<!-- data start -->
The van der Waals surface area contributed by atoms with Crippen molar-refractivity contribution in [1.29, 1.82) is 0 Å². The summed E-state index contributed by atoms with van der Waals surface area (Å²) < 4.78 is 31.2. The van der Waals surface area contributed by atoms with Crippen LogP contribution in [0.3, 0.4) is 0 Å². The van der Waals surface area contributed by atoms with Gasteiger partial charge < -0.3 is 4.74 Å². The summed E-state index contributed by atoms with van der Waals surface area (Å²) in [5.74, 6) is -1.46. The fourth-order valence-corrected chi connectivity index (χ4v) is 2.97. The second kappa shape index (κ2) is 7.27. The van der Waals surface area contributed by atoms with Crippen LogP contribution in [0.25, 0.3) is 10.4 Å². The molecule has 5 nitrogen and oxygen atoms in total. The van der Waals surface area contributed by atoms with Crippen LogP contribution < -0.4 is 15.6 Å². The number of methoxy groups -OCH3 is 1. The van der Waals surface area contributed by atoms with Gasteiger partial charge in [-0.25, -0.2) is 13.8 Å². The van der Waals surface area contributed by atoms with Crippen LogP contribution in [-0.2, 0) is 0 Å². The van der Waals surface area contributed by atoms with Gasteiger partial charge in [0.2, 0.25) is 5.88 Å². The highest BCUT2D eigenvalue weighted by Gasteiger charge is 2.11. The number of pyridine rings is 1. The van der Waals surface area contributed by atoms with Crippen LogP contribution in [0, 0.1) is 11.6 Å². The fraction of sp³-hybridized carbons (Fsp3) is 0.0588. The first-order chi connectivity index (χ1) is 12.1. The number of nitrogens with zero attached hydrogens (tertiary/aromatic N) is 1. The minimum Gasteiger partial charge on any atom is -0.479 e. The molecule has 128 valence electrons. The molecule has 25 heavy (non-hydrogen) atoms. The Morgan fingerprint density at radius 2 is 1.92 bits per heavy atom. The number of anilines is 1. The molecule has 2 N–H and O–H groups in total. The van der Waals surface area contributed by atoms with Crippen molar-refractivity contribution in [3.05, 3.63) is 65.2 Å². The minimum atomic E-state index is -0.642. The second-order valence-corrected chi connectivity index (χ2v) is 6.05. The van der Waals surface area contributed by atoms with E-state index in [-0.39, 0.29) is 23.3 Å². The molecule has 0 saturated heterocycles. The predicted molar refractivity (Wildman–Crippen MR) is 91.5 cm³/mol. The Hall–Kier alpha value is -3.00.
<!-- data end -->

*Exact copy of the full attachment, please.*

The van der Waals surface area contributed by atoms with Crippen molar-refractivity contribution in [1.29, 1.82) is 0 Å². The summed E-state index contributed by atoms with van der Waals surface area (Å²) < 4.78 is 31.2. The van der Waals surface area contributed by atoms with Crippen LogP contribution in [0.3, 0.4) is 0 Å². The van der Waals surface area contributed by atoms with Gasteiger partial charge < -0.3 is 4.74 Å². The summed E-state index contributed by atoms with van der Waals surface area (Å²) in [5.74, 6) is -1.46. The fourth-order valence-corrected chi connectivity index (χ4v) is 2.97. The second kappa shape index (κ2) is 7.27. The van der Waals surface area contributed by atoms with Crippen LogP contribution in [0.25, 0.3) is 10.4 Å². The molecule has 5 nitrogen and oxygen atoms in total. The van der Waals surface area contributed by atoms with Crippen LogP contribution < -0.4 is 15.6 Å². The number of methoxy groups -OCH3 is 1. The van der Waals surface area contributed by atoms with Gasteiger partial charge in [-0.25, -0.2) is 13.8 Å². The van der Waals surface area contributed by atoms with Crippen LogP contribution in [-0.2, 0) is 0 Å². The van der Waals surface area contributed by atoms with Gasteiger partial charge in [0.2, 0.25) is 5.88 Å². The highest BCUT2D eigenvalue weighted by Gasteiger charge is 2.11. The number of pyridine rings is 1. The van der Waals surface area contributed by atoms with Crippen LogP contribution in [0, 0.1) is 11.6 Å². The fraction of sp³-hybridized carbons (Fsp3) is 0.0588. The first-order chi connectivity index (χ1) is 12.1. The number of nitrogens with zero attached hydrogens (tertiary/aromatic N) is 1. The minimum Gasteiger partial charge on any atom is -0.479 e. The molecule has 128 valence electrons. The molecule has 25 heavy (non-hydrogen) atoms. The Morgan fingerprint density at radius 2 is 1.92 bits per heavy atom. The number of anilines is 1. The molecule has 2 N–H and O–H groups in total. The van der Waals surface area contributed by atoms with Crippen molar-refractivity contribution in [3.05, 3.63) is 65.2 Å². The minimum atomic E-state index is -0.642. The second-order valence-corrected chi connectivity index (χ2v) is 6.05. The van der Waals surface area contributed by atoms with E-state index in [-0.39, 0.29) is 23.3 Å². The molecule has 0 saturated heterocycles. The predicted molar refractivity (Wildman–Crippen MR) is 91.5 cm³/mol. The Hall–Kier alpha value is -3.00.